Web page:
BRATTLEBORO —This month’s Climate Change Café presents “The Effects of Global Warming on Mental Health: Creating Resilience Before, During, and After Extreme Weather Events,” on Tuesday, Nov. 28, at 5:45 p.m., at Brooks Memorial Library, 224 Main St., in the Main Room.

How does global warming affect our mental health? How do we respond to these effects? This workshop will give an overview of some of the national, state, and local initiatives addressing the negative psychological impacts of global warming. It also will explore practical skills to build resilience to enhance the capacity of individuals and groups to cope with the inevitable changes affecting all levels of society.

Speaking at the Climate Café is Rebecca MacKenzie, a clinical social worker and member of the New Hampshire Disaster Behavioral Health Response Team. She will lead the workshop. For more information, email bereal@vermontel.net.

Talk addresses how climate change is affecting Northern wildlife

LONDONDERRY — On Wednesday, Nov. 29, at 6:30 p.m., renowned wildlife specialist Sue Morse will give a talk at Flood Brook School on Route 11 about our northern forest inhabitants.

Morse is a nationally recognized tracker and is noted for her outstanding, up-close photography of the natural world.

In Vermont, erratic weather patterns affect all of us. But how do they affect the native animals? Morse will address this question, with the emphasis on hope that all species will survive or adapt to global changes to our environment.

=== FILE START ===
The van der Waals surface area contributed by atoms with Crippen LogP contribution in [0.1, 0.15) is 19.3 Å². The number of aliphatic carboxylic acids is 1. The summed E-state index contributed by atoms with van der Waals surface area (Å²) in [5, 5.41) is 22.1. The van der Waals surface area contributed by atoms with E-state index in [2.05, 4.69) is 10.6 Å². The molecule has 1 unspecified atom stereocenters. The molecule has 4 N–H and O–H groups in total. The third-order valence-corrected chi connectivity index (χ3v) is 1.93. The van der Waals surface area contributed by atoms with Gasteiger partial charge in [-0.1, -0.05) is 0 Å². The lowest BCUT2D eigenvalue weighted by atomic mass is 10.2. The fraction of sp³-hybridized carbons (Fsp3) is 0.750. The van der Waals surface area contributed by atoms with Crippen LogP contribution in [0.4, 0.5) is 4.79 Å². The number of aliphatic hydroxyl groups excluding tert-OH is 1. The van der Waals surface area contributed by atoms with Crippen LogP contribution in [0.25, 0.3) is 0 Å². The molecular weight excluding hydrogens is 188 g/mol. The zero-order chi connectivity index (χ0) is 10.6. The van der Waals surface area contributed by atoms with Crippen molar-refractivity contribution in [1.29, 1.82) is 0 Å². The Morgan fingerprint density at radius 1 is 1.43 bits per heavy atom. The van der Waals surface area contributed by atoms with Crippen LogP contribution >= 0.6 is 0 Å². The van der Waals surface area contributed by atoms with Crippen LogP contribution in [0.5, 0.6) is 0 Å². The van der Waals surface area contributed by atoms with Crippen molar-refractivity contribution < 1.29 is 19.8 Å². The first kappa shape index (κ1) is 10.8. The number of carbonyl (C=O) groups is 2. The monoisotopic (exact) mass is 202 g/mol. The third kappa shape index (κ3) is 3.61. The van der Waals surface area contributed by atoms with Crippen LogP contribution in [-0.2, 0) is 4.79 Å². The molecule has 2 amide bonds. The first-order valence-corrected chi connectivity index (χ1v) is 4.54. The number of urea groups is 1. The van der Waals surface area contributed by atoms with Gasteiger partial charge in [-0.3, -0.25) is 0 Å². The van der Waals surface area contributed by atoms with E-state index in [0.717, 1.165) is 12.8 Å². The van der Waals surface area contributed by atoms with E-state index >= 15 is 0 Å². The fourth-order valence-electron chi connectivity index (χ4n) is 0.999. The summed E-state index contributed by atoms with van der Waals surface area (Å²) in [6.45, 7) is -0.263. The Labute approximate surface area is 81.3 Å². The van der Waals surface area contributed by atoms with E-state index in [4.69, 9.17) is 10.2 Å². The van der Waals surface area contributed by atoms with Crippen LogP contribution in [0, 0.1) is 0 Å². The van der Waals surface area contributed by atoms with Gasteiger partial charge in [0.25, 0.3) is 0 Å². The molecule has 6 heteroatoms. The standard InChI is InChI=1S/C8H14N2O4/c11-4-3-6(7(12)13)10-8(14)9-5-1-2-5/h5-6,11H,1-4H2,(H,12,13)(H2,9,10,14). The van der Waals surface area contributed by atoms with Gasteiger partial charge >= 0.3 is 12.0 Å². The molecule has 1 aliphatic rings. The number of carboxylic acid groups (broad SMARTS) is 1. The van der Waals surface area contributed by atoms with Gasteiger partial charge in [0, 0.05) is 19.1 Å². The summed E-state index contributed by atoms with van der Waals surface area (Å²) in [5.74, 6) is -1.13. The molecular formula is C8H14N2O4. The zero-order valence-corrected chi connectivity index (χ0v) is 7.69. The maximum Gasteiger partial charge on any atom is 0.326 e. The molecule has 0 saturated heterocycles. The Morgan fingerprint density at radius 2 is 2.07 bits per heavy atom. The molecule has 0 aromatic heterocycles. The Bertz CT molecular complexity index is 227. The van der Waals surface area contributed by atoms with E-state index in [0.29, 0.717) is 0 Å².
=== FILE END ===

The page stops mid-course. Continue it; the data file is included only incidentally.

This free presentation is hosted by the Londonderry Conservation Commission. Everyone interested in local wildlife is welcome to attend.

New chess club forming at Putney Public Library

PUTNEY — Want to learn chess? Want to improve your game? Just want to play? All ages and skill levels are welcome on Thursdays at 4:15 at the Putney Public Library, 55 Main St. The first meeting will be on Thursday, Nov. 30.

Come play or learn with Damian V. Dierkes, a sophomore at BUHS who has been playing chess since he was 7. He has competed in many tournaments and will be available to teach, answer questions, or just play. For more information, or to sign up, contact emily@putneylibrary.org. Some chess sets will be available, or you can bring your own.

Vermont Tech plans open house for nursing program

BRATTLEBORO — Individuals interested in starting or continuing a career in nursing are invited to attend the Vermont Tech Nursing Open House at the Brooks House on Friday, Dec. 1, from 4 to 6 p.m.

Nursing faculty and staff will be available to answer questions about the program and offer tours of the facilities. Vermont Tech admissions staff also will be in attendance.

Nursing programs at Vermont Tech graduate highly successful practical and registered nurses. The College’s graduates have a higher than national average pass rate for their national licensure exams and the Class of 2016 had a 100 percent placement rate for graduates of the PN, ADN, and BSN programs.

To learn more about the open house, or to register, visit www.vtc.edu/admissions-aid/tours-events or call 800-442-8821.

What do you think? Leave us a comment

Editor’s note: Our terms of service require you to use your real names. We will remove anonymous or pseudonymous comments that come to our attention. We rely on our readers’ personal integrity to stand behind what they say; please do not write anything to someone that you wouldn’t say to his or her face without your needing to wear a ski mask while saying it. Thanks for doing your part to make your responses forceful, thoughtful, provocative, and civil. We also consider your comments for the letters column in the print newspaper.